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Izzi Seale

Spring, 2017

Imagine a sunset

it’s seven o’clock

and the birth of night

is filled with cries of call to prayer.

The muezzin’s melodies sing to me;

I can’t understand what he’s saying

but I hear the feeling in his voice,

and I hum hum hum along.

Imagine a sunset;

red light bouncing off golden desert dunes

flooding the picture with red,

and I’m drowning,

swimming in the rose tinted world.

And I sit on a park bench.

Surrounded by strangers;

except the girl my mum tells me to stay away from.

Her curly hair bouncingwith every step

she takes.

She dances for us,

mostly for the boys;

she sways her hips along

to the song of her religion

and she pulls her top up

to show her midriff

And the boys call her haram.

We drag on Marlboro reds

and feel the sting of the nicotine

as we suck through lit cigarettes.

I ask if there’s booze-the general consensus is a no for now.

We’ll find some later,

or rely on Arabic herb to give us the rush we crave.

It doesn’t really matter to me.

I’ll get drunk on new found friendships.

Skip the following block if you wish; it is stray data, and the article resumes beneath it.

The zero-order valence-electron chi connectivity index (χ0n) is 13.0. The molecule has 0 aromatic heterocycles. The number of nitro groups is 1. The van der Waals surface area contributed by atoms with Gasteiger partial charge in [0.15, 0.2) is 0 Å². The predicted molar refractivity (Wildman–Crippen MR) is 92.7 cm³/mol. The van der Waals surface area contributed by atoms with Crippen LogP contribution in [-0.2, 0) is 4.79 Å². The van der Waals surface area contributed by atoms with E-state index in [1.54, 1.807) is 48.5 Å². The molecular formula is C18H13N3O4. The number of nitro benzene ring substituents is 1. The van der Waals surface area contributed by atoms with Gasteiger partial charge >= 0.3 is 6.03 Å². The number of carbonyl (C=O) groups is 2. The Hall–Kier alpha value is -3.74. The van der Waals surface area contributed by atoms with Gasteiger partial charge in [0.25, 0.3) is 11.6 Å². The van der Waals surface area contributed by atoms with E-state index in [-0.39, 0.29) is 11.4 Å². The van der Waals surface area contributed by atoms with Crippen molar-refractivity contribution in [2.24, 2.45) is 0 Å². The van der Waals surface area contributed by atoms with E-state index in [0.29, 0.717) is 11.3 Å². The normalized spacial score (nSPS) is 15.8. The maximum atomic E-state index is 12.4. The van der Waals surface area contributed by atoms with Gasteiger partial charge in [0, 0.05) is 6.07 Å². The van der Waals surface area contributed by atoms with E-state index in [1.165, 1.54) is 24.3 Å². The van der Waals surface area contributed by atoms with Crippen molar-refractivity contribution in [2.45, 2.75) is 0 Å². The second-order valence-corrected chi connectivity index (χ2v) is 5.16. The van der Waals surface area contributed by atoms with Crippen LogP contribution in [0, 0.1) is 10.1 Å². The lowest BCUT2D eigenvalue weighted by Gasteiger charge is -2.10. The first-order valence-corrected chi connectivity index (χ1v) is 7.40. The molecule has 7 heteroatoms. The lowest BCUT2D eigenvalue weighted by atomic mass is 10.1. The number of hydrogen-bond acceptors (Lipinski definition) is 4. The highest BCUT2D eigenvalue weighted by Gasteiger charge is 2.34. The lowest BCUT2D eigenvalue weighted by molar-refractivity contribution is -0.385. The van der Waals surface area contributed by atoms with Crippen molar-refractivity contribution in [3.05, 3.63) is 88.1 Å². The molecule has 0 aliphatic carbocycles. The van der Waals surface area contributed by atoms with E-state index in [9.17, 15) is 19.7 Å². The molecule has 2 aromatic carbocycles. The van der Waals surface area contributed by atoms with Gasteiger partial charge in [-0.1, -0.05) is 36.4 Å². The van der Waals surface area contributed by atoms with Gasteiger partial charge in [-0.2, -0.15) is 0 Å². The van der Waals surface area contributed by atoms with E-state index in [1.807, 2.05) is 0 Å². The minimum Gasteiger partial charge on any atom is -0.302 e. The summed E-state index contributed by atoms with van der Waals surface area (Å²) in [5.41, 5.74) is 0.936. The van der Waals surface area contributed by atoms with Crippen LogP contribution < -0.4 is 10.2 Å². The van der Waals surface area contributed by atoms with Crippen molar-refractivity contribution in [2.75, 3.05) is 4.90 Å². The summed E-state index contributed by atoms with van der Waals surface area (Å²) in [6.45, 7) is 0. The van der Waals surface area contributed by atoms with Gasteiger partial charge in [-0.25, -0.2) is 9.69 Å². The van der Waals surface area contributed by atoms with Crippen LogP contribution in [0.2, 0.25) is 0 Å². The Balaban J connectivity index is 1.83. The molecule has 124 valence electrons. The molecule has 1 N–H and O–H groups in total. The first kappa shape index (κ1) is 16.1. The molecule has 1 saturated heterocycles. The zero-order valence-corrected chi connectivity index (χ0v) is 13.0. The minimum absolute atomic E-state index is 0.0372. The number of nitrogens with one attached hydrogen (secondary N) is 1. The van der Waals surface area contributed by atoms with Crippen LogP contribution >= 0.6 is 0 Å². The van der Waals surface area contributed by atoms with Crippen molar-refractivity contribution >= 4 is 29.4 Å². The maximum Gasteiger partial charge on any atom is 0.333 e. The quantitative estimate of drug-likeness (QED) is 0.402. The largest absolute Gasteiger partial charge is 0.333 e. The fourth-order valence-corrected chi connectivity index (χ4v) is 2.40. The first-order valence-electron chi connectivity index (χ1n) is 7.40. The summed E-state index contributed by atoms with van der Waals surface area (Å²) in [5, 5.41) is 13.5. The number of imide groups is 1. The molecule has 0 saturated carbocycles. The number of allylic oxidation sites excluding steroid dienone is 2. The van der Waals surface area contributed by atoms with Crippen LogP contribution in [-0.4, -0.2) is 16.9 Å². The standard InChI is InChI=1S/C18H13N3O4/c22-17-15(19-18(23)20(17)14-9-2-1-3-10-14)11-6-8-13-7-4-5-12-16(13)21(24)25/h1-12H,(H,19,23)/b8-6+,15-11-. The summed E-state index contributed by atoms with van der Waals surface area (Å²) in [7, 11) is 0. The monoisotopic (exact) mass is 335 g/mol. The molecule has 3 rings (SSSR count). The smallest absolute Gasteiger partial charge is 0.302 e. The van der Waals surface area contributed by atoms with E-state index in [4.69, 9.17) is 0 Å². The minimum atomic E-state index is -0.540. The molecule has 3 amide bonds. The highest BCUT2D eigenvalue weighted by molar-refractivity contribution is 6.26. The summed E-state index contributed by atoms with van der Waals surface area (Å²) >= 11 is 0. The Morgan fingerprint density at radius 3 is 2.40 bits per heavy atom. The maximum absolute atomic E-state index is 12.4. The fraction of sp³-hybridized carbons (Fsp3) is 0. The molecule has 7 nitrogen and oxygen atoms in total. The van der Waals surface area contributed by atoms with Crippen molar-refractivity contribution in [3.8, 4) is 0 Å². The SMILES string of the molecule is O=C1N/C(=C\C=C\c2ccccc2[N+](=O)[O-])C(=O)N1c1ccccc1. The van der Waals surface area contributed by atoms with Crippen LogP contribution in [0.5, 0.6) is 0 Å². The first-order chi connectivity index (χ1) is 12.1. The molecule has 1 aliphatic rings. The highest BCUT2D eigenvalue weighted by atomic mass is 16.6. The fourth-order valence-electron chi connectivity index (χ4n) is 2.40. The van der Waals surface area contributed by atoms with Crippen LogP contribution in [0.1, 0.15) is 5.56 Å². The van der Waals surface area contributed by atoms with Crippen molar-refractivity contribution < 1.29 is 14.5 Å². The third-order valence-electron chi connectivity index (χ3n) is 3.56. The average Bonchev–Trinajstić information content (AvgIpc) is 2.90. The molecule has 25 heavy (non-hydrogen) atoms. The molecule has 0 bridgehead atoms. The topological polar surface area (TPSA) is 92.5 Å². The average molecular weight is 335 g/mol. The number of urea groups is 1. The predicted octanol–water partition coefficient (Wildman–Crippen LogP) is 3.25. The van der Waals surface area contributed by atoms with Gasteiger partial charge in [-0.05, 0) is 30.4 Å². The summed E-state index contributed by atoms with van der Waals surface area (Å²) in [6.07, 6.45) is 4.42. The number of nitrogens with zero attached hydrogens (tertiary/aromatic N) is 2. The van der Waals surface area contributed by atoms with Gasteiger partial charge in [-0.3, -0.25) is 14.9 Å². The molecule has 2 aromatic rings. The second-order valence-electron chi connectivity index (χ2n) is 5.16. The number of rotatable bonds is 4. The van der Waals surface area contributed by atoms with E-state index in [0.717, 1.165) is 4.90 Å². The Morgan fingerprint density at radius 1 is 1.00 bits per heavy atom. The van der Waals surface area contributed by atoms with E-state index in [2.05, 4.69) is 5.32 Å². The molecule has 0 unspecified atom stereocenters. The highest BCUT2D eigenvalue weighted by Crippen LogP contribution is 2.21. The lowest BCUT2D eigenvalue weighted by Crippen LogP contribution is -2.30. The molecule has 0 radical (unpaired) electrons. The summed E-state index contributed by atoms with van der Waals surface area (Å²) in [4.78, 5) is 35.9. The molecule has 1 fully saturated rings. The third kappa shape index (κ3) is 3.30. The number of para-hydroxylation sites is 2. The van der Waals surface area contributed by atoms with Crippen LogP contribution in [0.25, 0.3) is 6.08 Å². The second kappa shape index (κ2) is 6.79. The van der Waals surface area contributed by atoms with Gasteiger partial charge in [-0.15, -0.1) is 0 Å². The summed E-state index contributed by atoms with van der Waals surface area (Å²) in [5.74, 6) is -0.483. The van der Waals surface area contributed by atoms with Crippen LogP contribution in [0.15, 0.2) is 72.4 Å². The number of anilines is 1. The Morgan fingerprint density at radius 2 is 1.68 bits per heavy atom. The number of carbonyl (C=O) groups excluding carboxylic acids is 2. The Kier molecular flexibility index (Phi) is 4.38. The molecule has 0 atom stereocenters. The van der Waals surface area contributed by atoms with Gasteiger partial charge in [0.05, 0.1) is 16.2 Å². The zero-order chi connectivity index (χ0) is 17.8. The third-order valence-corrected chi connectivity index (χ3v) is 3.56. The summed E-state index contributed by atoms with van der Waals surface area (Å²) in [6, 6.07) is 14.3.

Imagine a set sun

kissing only the horizon

and the rest of the sky is a

blanket of blue

lit up by the city lights.

It’s eight o’clock

and the night has moved on past

sucking cigarettes

and sipping energy drinks.

Now we’re sipping at

stolen vodka

and in between

the stolen sips

I chat to an American.

He talks away at me

about 90s slashers

and his dreams to direct one one day

and I pretend he will.

Imagine your first kiss with a girl;

my curly haired friend,

my hand stuck in the ringlets of her hair

we’re sat on a living room sofa,

nine o’three,

in a room full of friends

who, two hours ago were strangers.

We were tipsy on vodka and attention,

and decided to put on a show

so we could get drunk on the male gaze.

And we did.

My lips met with three more mouths

that evening,

thirsty for more, more, more attention.

Until I was wasted.

Imagine the first morning

back in school.

I was hungover from the attention.

Chinese whispers tiptoed across the hallway,

murmuring twisted truths

of what I had done.

Despite the rumours of fellatio,

there were

echoes of one-word bouncing off



Izzi is a teacher and recovering Smiths fan who is rekindling her teenage coping mechanism of writing poetry. She grew up in the UAE and a lot of her work is inspired by her childhood and teenage years there.


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